The ABC’s of Generations
X, Y, and Z (Part 2)
We have all this knowledge about millennials (Generation Y), but how do we apply it? How do we help their behavior become more structured and how do we communicate with them to create a good work environment? Consider these actionable steps to retain millennial workers long term.
Teach How to Open a Dialogue
We all know what helicopter parenting did to Generation Y. Enraged parents going to schools to yell at teachers about giving their children bad grades–this is the typical story we’ve all heard. Just what impact did this parenting style have on Gen Y? Generation Y generally doesn’t know how to deal with conflict. These kids have no idea how to have the hard conversations with anyone, let alone colleagues and managers. This point ties into other problems we see as well. Let’s run through an example. You just hired an employee and after a couple weeks he or she is gone. You have no idea why. The environment is a good one. You offer training to everyone and you have good benefits. So why did they leave?
Research has shown that Generation Y employees leave because they’re struggling. They just don’t know how to say it. We tell them our door is always open, but, they don’t believe that’s actually the case, and are often too scared to go through that door. The solution? Go to them — don’t wait for them to come to you. It most likely will never happen. Create that dialogue with them before everything becomes too much and they quit. Try creating a mentor system, starting on DAY 1 of their employment. And do everything you can to help them feel like they can open up and discuss their struggles, ideas, and concerns.
Turning Technology Obsession into Opportunity
Many people look at Generation Y with prejudice towards their obsessive technology use. We think they spend too much time on social media and the Internet. But how often do we see this as a strength? An example I like to use is the manufacturing industry.
In more recent years, interest in careers in manufacturing have been on the decline. Older workers viewed technology and automation with fear that that some machine will come along and take their job. But leveraged correctly this tech-focused work environment is exactly what can make manufacturing sexy to the younger generations. They grew up with technology and are fascinated by it. Working with the technology that has been introduced into the manufacturing industry can greatly satisfy the desire, interest, and curiosity Generation Y has had since birth. Applying their desire for such things, can greatly increase hiring and retention as we provide this generation one of the attributes they are looking for in a job. Better yet, you can craft desirable career paths that leverage the use of advanced technology.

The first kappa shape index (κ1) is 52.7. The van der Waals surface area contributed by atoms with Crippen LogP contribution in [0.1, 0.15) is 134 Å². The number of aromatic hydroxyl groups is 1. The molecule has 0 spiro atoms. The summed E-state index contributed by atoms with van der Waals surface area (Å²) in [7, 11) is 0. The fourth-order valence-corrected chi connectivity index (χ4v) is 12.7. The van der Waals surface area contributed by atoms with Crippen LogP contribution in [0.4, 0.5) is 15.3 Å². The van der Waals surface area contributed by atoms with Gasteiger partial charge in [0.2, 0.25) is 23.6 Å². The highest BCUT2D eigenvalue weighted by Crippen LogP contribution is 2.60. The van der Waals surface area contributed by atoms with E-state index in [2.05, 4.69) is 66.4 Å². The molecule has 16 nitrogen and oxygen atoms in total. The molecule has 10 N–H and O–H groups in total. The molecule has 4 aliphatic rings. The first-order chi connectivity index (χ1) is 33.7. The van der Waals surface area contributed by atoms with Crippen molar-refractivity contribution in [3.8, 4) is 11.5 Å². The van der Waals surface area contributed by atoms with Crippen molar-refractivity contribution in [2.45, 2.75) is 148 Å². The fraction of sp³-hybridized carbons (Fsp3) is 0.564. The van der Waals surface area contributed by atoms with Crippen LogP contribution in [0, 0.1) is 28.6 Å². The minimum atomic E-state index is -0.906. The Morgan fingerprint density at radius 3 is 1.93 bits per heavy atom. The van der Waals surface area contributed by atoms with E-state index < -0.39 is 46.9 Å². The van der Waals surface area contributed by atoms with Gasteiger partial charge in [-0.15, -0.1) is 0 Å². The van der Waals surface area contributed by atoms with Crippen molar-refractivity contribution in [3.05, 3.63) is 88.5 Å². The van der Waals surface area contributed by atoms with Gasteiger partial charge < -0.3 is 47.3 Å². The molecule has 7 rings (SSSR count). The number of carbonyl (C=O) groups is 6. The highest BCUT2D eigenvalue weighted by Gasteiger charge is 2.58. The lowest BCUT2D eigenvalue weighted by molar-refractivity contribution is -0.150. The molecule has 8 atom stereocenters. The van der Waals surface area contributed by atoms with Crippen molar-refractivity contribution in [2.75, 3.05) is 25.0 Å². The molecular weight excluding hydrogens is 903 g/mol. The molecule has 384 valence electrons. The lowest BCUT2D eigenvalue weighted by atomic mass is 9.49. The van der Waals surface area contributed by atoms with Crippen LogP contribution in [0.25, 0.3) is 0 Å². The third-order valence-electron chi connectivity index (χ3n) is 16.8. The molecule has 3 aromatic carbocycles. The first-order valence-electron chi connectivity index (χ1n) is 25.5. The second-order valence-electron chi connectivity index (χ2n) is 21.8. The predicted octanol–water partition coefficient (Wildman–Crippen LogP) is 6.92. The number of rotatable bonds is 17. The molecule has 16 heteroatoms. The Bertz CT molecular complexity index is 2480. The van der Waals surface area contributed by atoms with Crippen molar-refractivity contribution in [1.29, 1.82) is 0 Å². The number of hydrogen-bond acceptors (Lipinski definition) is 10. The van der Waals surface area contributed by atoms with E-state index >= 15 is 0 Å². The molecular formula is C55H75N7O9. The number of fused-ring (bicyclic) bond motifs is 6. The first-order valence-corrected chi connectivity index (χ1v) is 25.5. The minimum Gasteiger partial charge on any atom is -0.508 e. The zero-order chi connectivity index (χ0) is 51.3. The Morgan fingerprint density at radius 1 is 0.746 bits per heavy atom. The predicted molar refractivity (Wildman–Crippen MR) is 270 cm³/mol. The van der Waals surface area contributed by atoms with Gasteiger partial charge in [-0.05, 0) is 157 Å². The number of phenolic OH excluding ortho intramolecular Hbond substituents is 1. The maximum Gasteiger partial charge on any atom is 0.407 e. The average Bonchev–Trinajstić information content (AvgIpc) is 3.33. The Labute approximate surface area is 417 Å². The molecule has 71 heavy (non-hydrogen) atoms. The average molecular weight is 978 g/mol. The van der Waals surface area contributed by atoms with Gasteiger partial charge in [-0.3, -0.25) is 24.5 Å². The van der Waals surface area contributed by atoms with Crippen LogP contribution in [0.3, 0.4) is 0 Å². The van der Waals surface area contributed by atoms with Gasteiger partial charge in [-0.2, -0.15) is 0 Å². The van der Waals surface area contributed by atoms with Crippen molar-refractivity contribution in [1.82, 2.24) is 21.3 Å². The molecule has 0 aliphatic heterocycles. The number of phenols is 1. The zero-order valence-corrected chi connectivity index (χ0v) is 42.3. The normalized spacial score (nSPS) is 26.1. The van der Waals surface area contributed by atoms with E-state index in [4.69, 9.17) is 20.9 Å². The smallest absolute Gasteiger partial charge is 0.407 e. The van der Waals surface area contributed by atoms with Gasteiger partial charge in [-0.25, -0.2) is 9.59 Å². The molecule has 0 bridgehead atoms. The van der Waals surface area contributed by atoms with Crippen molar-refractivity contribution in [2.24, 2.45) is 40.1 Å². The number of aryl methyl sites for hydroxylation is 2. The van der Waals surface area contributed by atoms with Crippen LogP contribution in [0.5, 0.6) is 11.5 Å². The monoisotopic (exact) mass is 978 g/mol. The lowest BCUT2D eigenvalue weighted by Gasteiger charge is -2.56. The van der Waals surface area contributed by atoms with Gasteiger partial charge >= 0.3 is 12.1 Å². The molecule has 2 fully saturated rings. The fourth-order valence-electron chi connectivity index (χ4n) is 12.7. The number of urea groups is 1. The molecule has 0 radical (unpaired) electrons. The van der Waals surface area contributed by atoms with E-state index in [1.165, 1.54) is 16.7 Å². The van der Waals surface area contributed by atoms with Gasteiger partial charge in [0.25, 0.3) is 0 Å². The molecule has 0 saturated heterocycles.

Get Them to Hop on Board Your Job
We’ve talked about one of the reasons millennials leave their jobs, but there are other reasons that we need to recognize and discuss.
The perspective of generations change. Gen Y grew up in our more recent highly polarized political environment with heavy rhetoric on corporate greed. They are used to the scandals, the debates, and social commentary about organizations. Due to this rhetoric, Gen Y views corporations as greedy. They think, “all that corporations want is money, and they don’t care about the cost to society.”
Not surprisingly, a sense of purpose is one of the biggest traits a millennial seek in a company. While having a job and financial stability is seen as positive, job creation is not viewed as sufficient social conscience by Gen Y. Corporations they respect demonstrate their social conscience by giving time, not just money.
If you want to make a millennial feel good about and be dedicated to working with your company, focus on more outward displays of social responsibility. A company that simply donates money is seen as stingy, corrupt, and as doing the bare minimum to avoid a PR issue. The companies that have been doing the best with this generation include service opportunities for their employees. Food lines, service projects for the local community, or even building relief kits for recent disaster victims are all ideas that you can use to fill Gen Y with more purpose and integrate them more fully into your company.
To wrap up, lets go over the action points we can use to further our Gen Y relationships.
- Go to them; don’t wait for them to come to you. Create a dialogue from DAY 1.
- Leverage their love for a tech-focused work environment.
- Create a corporate environment of social responsibility. Make sure its visible to the employees and that they have the opportunity to participate.
These 3 principles can greatly influence your success in retaining Generation Y employees. All our situations are different — but these principles span across industries
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Quote of the Day:
“The art of communication is the language of leadership.” – James Humes